By Mandy Cordero 4-7-2013
Author Sue Reed recently stressed the importance of energy efficient landscaping at the Cambridge Public Library. She
offered tips on cooling buildings, creating natural lawns and using nature as an advantage.
Reed began the lecture by discussing direct energy saving ideas. She discussed indoor cooling and heating. Planting trees, particularly evergreens, around a building can block sunrays and create shade for a cooler house. Green walls work just as effectively. If they are placed strategically, trees can also deflect cold winds in the winter.
“An indirect method is to allow nature to run its course,” explained Reed. Fallen leaves work as well as manufactured mulch to protect tree roots. She believes creatures also help protect gardens, so creating ecosystems is essential.
She also spoke about reducing the size of lawns. Maintaining a lawn uses up a multitude of resources, such as lawn mowers, pesticides and plant food. Creating a wildflower meadow instead requires less maintenance. Another alternative is using no-mow grass blends, which restrain grass from growing a certain length.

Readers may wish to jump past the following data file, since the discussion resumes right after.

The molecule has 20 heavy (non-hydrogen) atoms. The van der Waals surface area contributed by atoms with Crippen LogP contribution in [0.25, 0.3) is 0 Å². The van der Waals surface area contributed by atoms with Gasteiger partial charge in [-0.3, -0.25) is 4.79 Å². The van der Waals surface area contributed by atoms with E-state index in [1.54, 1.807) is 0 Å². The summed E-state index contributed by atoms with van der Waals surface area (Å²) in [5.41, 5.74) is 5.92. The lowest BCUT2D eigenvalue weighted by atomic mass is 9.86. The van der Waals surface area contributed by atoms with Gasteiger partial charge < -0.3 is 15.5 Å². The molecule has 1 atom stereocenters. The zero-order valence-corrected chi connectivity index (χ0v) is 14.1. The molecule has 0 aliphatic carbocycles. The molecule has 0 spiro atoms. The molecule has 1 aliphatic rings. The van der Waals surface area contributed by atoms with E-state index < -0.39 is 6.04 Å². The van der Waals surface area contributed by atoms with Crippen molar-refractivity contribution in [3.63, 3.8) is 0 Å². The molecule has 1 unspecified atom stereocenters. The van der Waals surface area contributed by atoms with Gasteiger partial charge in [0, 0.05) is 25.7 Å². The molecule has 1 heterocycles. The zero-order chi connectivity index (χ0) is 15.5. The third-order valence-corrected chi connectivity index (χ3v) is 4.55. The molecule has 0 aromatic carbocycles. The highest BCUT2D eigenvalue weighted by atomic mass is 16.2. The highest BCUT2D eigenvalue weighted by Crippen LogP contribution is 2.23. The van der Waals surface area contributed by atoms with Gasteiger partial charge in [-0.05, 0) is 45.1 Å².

Reed challenged horticulture and garden fashion. She focused less on the aesthetics and more on its environmental impact. Reed’s book is titled Energy-Wise Landscape Design
This event was part of “Evenings with Experts: 2013,” a public lecture series held by the environmental group Grow Native Massachusetts. According to founder Claudia Thompson: “our mission is to inspire people to take action on behalf of native plants.” The organization looks maintain Massachusetts’ natural resources and biodiversity.
The lecture series will continue with two more events, focusing on botany and invasive species. More information can be found at Grownativemass.org.